I find a gym near my house. ¿Habla ingles? I ask the woman working the front-desk. A momentary lapse of self-confidence in my Spanish. No. Hablame. she replies. She knows the routine. So I ask her in Gringo Spanish about the gym and prices. It is a successful conversation, and when I walk to the next gym that I had researched online I first ask the front desk lady, ¿Hola, cóma está? and the conversation proceeds apace. Day by day, by day by day.

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I see couples making out everywhere. On the subway. In parks. On the street. Everywhere: lips touching. A culture where kids live with their parents until marriage pushes sexual activity out into the public. I see men in plazas yelling religious enunciations until their throats literally give out, as everyone sits around half-listening. I see every person who walks past me as a potential pick-pocketer even though most everyone in this country is sweet and hospitable. I do not see anyone taller than me, ever.

20 Responses to Things I See in Chile

  1. Justin Wehr says:

    Fascinating and beautifully written post, Ben.

    More than anyone, I think, I hope you never stop blogging. I sincerely mean that.

  2. NNM says:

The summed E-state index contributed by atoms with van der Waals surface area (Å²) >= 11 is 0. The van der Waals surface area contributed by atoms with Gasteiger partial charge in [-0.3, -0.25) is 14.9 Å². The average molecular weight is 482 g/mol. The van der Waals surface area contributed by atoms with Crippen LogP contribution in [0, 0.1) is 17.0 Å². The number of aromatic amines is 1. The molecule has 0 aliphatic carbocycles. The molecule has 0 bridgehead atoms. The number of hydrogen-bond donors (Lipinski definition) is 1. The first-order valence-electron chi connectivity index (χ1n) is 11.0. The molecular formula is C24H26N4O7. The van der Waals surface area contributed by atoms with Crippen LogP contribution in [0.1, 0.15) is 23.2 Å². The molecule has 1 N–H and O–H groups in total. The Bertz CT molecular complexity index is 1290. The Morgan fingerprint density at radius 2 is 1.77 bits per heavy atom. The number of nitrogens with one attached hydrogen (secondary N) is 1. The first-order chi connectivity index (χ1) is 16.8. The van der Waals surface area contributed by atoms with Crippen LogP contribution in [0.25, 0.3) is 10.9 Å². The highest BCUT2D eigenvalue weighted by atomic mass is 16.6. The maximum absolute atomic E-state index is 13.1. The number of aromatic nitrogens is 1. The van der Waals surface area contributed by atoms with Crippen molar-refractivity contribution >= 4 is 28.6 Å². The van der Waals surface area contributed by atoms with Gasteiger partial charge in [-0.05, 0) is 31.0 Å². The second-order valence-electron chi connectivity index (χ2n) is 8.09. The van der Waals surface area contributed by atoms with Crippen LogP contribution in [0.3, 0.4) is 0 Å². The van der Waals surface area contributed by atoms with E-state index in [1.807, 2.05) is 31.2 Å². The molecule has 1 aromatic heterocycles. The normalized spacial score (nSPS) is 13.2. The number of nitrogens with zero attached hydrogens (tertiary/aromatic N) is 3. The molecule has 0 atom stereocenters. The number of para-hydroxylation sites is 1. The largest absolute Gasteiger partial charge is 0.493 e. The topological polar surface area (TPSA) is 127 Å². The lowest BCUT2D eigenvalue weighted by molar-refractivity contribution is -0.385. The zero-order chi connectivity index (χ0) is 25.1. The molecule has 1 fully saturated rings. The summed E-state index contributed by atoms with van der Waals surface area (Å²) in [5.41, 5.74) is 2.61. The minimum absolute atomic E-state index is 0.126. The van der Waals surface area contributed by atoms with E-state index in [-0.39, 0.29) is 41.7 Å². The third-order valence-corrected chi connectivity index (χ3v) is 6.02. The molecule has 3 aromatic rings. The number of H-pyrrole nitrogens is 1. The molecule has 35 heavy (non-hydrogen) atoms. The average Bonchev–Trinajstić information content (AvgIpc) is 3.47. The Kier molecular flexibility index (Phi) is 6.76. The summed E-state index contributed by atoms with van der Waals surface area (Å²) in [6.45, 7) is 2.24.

1) Re creating an entrepreneurial culture: Consider the risk-adjusted return of simply importing entrepreneurs rather than trying to change the culture from the top down. Just do it by ethnic group–you know who they are. If history is any judge, entrepreneurial people thrive even in non-entrepreneurial places. The Israel of my parents’ youth was designed to be a socialist paradise, but that could not stop a fiercely entrepreneurial culture from (re)rising. Very quietly, Jewish and Lebanese minorities in Mexico and Brazil thrived even through great political upheavals and a crypto-aristocratic business culture. The Ottoman Empire was commercially backward but for the Armenian minority. Africa is no one’s idea of business-friendly, yet the Indian diaspora in many countries grew rich. Overseas Chinese in Thailand, Vietnam, and the Philippines did the same, even without the entrepreneurial environment enjoyed by their cousins in Singapore and Hong Kong. Encourage single men from these groups to immigrate to Chile and get rich, and their energy and the Chilean women will take care of the rest.